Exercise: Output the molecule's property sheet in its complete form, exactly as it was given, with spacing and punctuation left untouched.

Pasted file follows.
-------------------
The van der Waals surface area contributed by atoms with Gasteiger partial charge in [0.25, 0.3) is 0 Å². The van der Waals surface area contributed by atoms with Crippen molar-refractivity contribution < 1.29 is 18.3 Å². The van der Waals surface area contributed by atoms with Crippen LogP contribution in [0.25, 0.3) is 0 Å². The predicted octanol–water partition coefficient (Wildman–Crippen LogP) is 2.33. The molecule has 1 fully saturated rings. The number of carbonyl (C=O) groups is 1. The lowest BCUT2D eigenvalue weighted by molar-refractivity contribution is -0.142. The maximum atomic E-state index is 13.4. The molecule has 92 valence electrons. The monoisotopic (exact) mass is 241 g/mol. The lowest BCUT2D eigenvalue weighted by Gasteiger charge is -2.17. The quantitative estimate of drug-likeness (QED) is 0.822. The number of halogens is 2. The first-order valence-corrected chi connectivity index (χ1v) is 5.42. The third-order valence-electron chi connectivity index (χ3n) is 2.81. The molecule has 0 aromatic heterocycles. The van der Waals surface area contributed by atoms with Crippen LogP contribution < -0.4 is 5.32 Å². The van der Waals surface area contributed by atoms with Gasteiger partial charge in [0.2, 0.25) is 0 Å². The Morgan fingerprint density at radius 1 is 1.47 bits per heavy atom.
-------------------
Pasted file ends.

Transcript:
The van der Waals surface area contributed by atoms with Gasteiger partial charge in [0.25, 0.3) is 0 Å². The van der Waals surface area contributed by atoms with Crippen molar-refractivity contribution < 1.29 is 18.3 Å². The van der Waals surface area contributed by atoms with Crippen LogP contribution in [0.25, 0.3) is 0 Å². The predicted octanol–water partition coefficient (Wildman–Crippen LogP) is 2.33. The molecule has 1 fully saturated rings. The number of carbonyl (C=O) groups is 1. The lowest BCUT2D eigenvalue weighted by molar-refractivity contribution is -0.142. The maximum atomic E-state index is 13.4. The molecule has 92 valence electrons. The monoisotopic (exact) mass is 241 g/mol. The lowest BCUT2D eigenvalue weighted by Gasteiger charge is -2.17. The quantitative estimate of drug-likeness (QED) is 0.822. The number of halogens is 2. The first-order valence-corrected chi connectivity index (χ1v) is 5.42. The third-order valence-electron chi connectivity index (χ3n) is 2.81. The molecule has 0 aromatic heterocycles. The van der Waals surface area contributed by atoms with Crippen LogP contribution < -0.4 is 5.32 Å². The van der Waals surface area contributed by atoms with Gasteiger partial charge in [0.2, 0.25) is 0 Å². The Morgan fingerprint density at radius 1 is 1.47 bits per heavy atom.